• The bigger picture, however, is still not that encouraging. Even after the recent plunge, stocks are still about 20% overvalued when measured on Professor Robert Shiller's "normalized" earnings--earnings adjusted to normalize profit margins--which is one of the only valuation measures that works.

     

  • Specifically, even after the crash, stocks are still trading at 19X cyclically adjusted earnings. As we can see in the following chart from Professor Shiller, over the past century, stocks have averaged about 16X those earnings. So we're still about 20% above "normal."

     

  • Importantly, though, 19X is a lot closer to normal than the ~24X recent peak. Stocks certainly aren't "cheap," but they're also not wildly overvalued anymore.

     

  • In two studies, students were presented with a conditioning task involving positive or negative images (like puppies and garbage) flashed before pictures of Chinese characters. The characters were totally new and value-neutral for these non-Chinese speaking students. Some characters always followed the cheery puppies and rainbows, while some always appeared after the aversive sewage and spiders. Another set came after a neutral gray square.

     

    After a few viewing cycles, the students simply rated how much they liked or disliked each of the Chinese characters. (They had been told they were participating in a language and memory experiment to avoid muddying the data with political assumptions or overtones.) Both studies showed that the negative images had a stronger effect than positive images for everyone, supporting the robust psychological finding that negatives make a stronger impression than positives (i.e. the snarky evaluations you remember long after the glowing ones have faded).  After the brief viewing, Chinese characters that had appeared after negative images were more disliked than the other Chinese characters, even though participants had no prior experience with them.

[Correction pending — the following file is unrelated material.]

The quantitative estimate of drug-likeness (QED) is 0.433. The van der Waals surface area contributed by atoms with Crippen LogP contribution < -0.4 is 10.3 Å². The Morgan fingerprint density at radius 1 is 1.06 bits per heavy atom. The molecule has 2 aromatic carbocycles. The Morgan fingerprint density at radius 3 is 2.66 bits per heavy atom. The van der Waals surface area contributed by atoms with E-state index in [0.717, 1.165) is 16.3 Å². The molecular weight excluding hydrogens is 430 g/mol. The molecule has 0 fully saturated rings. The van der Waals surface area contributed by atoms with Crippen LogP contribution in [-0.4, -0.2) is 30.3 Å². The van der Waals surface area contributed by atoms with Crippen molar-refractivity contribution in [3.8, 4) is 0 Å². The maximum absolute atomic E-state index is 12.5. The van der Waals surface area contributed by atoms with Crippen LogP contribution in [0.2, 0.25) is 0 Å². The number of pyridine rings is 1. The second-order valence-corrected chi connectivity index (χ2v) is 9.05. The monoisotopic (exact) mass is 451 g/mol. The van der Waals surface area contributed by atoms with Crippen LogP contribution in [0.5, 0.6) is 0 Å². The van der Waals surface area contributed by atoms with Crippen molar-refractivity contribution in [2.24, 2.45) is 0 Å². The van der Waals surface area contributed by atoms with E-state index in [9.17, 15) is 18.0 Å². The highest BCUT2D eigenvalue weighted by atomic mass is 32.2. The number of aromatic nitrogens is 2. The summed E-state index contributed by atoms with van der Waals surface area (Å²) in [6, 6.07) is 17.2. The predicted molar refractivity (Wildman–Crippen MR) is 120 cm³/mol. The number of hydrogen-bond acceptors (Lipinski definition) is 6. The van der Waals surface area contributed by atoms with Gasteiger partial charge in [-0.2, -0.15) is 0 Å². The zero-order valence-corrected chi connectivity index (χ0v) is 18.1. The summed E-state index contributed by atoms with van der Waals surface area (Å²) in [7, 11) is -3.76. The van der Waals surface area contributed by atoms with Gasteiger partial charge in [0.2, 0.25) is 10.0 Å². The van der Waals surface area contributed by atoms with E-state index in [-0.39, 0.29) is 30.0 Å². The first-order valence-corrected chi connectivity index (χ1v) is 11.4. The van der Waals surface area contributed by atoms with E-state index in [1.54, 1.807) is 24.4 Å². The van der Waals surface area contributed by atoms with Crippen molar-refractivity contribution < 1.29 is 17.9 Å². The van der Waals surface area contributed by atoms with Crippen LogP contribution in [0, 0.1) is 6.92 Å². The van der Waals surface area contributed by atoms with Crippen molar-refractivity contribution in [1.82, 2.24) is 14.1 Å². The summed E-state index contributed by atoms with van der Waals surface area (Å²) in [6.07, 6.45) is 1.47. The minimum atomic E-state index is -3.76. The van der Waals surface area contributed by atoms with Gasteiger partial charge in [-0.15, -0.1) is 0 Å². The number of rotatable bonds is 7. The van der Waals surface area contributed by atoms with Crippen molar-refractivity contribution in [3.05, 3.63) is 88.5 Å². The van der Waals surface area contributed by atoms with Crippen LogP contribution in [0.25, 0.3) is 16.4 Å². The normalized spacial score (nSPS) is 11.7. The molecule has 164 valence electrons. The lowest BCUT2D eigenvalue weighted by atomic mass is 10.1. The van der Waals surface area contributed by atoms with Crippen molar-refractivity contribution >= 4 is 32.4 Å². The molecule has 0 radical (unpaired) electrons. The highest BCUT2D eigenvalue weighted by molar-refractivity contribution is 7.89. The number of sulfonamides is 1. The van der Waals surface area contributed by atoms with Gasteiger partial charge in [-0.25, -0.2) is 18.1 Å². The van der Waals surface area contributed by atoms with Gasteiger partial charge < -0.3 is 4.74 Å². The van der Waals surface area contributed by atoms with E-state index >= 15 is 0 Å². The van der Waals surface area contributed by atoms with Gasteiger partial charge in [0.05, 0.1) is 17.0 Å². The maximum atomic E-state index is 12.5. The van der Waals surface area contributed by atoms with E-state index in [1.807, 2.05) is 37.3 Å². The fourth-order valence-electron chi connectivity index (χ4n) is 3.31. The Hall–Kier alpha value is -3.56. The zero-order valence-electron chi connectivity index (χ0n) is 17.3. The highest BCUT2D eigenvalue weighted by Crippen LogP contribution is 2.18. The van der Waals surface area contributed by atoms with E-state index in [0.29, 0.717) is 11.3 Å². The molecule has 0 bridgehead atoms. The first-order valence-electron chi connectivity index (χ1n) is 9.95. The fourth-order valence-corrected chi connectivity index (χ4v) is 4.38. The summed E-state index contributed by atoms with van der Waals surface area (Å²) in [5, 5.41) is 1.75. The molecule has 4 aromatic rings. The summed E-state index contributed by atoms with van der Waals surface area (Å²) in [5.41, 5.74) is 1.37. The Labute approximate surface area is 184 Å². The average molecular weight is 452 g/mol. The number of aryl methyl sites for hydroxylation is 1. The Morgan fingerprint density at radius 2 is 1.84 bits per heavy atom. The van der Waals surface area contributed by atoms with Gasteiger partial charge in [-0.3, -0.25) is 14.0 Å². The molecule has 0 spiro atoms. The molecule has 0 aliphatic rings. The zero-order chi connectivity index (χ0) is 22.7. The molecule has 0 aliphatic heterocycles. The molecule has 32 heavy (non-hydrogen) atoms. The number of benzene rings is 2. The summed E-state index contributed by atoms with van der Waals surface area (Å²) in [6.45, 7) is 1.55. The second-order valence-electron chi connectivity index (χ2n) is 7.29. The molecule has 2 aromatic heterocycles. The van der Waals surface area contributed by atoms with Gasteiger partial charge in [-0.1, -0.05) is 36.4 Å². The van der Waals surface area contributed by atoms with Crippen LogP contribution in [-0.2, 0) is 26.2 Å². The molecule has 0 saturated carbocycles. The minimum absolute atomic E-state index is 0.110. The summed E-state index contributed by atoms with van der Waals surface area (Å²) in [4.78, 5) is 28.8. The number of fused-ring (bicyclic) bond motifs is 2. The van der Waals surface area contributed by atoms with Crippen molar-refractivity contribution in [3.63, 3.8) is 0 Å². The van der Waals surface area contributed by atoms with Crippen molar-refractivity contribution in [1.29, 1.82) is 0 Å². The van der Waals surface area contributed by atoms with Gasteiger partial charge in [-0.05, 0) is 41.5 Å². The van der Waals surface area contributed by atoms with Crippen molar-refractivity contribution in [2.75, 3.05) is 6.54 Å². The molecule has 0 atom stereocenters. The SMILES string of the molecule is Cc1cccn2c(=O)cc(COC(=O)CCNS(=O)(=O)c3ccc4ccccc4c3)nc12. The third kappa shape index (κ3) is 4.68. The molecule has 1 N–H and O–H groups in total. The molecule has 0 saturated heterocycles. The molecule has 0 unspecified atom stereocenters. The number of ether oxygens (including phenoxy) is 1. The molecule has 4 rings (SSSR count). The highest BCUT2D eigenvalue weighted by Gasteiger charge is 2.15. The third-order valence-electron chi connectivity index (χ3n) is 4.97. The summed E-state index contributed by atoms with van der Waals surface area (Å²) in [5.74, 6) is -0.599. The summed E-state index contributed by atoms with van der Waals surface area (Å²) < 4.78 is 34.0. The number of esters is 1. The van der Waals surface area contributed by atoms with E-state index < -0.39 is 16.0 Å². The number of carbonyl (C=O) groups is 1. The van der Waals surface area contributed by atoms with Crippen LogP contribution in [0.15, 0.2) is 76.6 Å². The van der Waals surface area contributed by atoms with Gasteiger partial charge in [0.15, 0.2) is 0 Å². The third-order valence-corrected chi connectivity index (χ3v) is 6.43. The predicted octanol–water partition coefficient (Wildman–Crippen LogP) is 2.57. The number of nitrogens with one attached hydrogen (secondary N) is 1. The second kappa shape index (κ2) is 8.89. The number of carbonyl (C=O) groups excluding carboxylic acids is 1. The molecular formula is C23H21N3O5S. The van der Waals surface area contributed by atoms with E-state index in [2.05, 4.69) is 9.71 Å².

• Most strikingly, both studies showed that this negativity dominance was especially true for conservative students. In other words, those on the political right showed more of a “bad is stronger than good” bias than those on the left. Surprisingly, the political difference wasn’t to be found in the negative images, which had a strong effect on everyone across the board. If you can wrap your mind around psych study jujitsu for a moment: the differences stemmed from participants’ responses to the positive images, which carried more weight with liberal students. For example, if viewing two hypothetical television ads—one featuring an impoverished village in shambles after a failed food distribution program, and one showing clean, happy children after a successful well installation—liberals may be more likely to be convinced of the potential success of future aid programs.

  • the National Science Foundation (NSF) has formed a public-private partnership that will put $5 million toward getting more ideas out of the research phase and launched as successful business startups.